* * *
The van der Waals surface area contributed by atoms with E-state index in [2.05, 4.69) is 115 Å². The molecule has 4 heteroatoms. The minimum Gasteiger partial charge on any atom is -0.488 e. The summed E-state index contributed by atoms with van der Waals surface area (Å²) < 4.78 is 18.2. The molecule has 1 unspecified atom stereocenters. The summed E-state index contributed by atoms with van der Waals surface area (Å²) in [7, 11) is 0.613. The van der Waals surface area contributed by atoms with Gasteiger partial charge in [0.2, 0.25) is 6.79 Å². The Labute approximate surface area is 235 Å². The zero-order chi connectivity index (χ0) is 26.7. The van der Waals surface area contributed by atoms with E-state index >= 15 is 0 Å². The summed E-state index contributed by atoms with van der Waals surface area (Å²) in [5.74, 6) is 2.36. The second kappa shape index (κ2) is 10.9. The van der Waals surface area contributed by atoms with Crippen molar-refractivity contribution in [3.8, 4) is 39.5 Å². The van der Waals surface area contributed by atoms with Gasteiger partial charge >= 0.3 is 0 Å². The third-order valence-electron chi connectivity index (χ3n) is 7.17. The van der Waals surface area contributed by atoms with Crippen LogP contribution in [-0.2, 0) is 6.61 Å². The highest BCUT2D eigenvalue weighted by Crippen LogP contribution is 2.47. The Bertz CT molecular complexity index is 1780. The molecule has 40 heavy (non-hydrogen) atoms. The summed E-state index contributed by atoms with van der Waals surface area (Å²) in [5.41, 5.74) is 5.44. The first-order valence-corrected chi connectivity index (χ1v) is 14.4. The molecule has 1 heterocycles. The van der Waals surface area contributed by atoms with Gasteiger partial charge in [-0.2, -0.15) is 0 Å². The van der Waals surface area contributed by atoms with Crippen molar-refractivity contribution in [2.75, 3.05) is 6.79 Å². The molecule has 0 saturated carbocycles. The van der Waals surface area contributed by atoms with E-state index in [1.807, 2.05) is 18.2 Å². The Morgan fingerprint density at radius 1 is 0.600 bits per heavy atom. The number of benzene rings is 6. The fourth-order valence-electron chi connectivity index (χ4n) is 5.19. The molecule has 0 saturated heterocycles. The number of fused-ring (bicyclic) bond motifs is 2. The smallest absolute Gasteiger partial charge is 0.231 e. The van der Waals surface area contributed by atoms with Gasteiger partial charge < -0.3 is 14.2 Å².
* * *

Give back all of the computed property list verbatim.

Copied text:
The van der Waals surface area contributed by atoms with E-state index in [2.05, 4.69) is 115 Å². The molecule has 4 heteroatoms. The minimum Gasteiger partial charge on any atom is -0.488 e. The summed E-state index contributed by atoms with van der Waals surface area (Å²) < 4.78 is 18.2. The molecule has 1 unspecified atom stereocenters. The summed E-state index contributed by atoms with van der Waals surface area (Å²) in [7, 11) is 0.613. The van der Waals surface area contributed by atoms with Gasteiger partial charge in [0.2, 0.25) is 6.79 Å². The Labute approximate surface area is 235 Å². The zero-order chi connectivity index (χ0) is 26.7. The van der Waals surface area contributed by atoms with E-state index >= 15 is 0 Å². The summed E-state index contributed by atoms with van der Waals surface area (Å²) in [5.74, 6) is 2.36. The second kappa shape index (κ2) is 10.9. The van der Waals surface area contributed by atoms with Crippen molar-refractivity contribution in [3.8, 4) is 39.5 Å². The van der Waals surface area contributed by atoms with Gasteiger partial charge >= 0.3 is 0 Å². The third-order valence-electron chi connectivity index (χ3n) is 7.17. The van der Waals surface area contributed by atoms with Crippen LogP contribution in [-0.2, 0) is 6.61 Å². The highest BCUT2D eigenvalue weighted by Crippen LogP contribution is 2.47. The Bertz CT molecular complexity index is 1780. The molecule has 40 heavy (non-hydrogen) atoms. The summed E-state index contributed by atoms with van der Waals surface area (Å²) in [5.41, 5.74) is 5.44. The first-order valence-corrected chi connectivity index (χ1v) is 14.4. The molecule has 1 heterocycles. The van der Waals surface area contributed by atoms with Gasteiger partial charge in [-0.2, -0.15) is 0 Å². The van der Waals surface area contributed by atoms with Crippen molar-refractivity contribution in [2.75, 3.05) is 6.79 Å². The molecule has 0 saturated carbocycles. The van der Waals surface area contributed by atoms with E-state index in [1.807, 2.05) is 18.2 Å². The Morgan fingerprint density at radius 1 is 0.600 bits per heavy atom. The number of benzene rings is 6. The fourth-order valence-electron chi connectivity index (χ4n) is 5.19. The molecule has 0 saturated heterocycles. The number of fused-ring (bicyclic) bond motifs is 2. The smallest absolute Gasteiger partial charge is 0.231 e. The van der Waals surface area contributed by atoms with Gasteiger partial charge < -0.3 is 14.2 Å².